Covering Personal Property in Storage and During Moving

Got a storage unit? In the process of moving? You may wonder about the coverage for these items. And while most home and renters’ insurance policies likely include some coverage for these items, you may be surprised to learn what isn’t covered.

Property in Storage Units

If you have personal property you keep in a storage unit, there is likely some coverage available if these items have a loss due to theft, weather, or vandalism. But it may not be as much as you think. There is typically a limit in your policy for them, and it may be as low as 10% of your personal property coverage. If you have a $50,000 personal property limit, will $5,000 cover what you have in storage? Maybe it will and maybe it won’t, that all depends on the value of what you are storing.

In addition, you should note there are exclusions to covering what is in storage. Damages from flooding, mold & mildew, vermin, earthquakes and more are unlikely to be covered. In addition, vehicles are not often covered, and things like firearms and collections may need to be confirmed as being covered under your property policy.

What if I Want More Coverage?

Often, storage units themselves may offer you a coverage option. Review the terms of these policies carefully and make sure you understand their limits and exclusions. You may also be able to get more coverage on your personal property, either by raising limits, scheduling the property, and/or adding a “floater” to the policy. However, this could result in higher premiums and isn’t always an option.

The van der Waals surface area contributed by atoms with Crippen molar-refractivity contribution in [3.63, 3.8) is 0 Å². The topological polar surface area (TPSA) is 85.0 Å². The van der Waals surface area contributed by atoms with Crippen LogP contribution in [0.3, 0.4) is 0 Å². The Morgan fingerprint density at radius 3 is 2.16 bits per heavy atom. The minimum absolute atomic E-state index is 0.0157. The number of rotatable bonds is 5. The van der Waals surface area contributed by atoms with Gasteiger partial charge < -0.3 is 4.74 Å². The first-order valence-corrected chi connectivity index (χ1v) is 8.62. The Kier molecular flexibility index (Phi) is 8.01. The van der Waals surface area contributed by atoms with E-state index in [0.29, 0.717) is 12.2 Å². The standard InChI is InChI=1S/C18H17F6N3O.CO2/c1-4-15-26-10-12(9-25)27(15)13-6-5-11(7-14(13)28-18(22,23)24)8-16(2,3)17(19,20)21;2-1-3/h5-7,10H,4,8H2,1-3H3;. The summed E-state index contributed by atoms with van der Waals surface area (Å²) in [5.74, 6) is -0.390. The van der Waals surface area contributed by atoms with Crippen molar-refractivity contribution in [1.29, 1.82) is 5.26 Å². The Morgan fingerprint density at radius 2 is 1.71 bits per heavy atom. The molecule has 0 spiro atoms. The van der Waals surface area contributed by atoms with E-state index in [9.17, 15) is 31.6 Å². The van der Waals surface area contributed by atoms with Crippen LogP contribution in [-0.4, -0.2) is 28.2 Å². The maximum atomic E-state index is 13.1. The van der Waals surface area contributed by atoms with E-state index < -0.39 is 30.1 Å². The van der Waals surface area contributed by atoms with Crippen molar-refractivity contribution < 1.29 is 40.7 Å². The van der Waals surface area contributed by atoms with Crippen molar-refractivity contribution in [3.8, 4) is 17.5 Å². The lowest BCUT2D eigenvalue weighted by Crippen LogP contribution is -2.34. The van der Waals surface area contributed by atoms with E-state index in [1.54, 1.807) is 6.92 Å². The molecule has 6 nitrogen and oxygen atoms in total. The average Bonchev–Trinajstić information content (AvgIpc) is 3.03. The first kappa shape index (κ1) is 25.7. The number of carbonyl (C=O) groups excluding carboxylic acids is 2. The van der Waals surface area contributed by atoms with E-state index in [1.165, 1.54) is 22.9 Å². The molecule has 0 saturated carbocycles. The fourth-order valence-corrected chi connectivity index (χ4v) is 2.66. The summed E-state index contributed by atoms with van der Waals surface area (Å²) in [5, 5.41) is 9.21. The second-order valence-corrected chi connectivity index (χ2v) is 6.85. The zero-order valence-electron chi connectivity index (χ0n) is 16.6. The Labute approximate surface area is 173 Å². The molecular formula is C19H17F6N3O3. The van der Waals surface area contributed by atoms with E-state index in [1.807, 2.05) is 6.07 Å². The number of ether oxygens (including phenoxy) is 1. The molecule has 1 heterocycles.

Property Being Moved

If you’re moving, you may assume that your property is still covered by home or renters’ insurance. And it may be, but these is a very important distinction to be aware of here. Most property policies will not pay for any damage done to personal property while being handled by professional movers—when packing or even physically moving the items.

You’ll need to understand what coverage the movers themselves have and what they offer. Be careful with any “waivers” or other articles releasing responsibility for damages. Don’t sign these unless you full understand what you’re giving up in coverage.

Moving to another state? There is a Federal law that moving companies must offer you the option of minimum liability or full valuation per the Federal Motor Carrier Safety Administration. So, make sure you understand what is and isn’t covered as you move or store personal property. If you have high-value items in either scenario, it is best to discuss the coverage for these before you move or store them. Talk with our agents about your limits and exclusions to better understand what may pr may not be covered for you.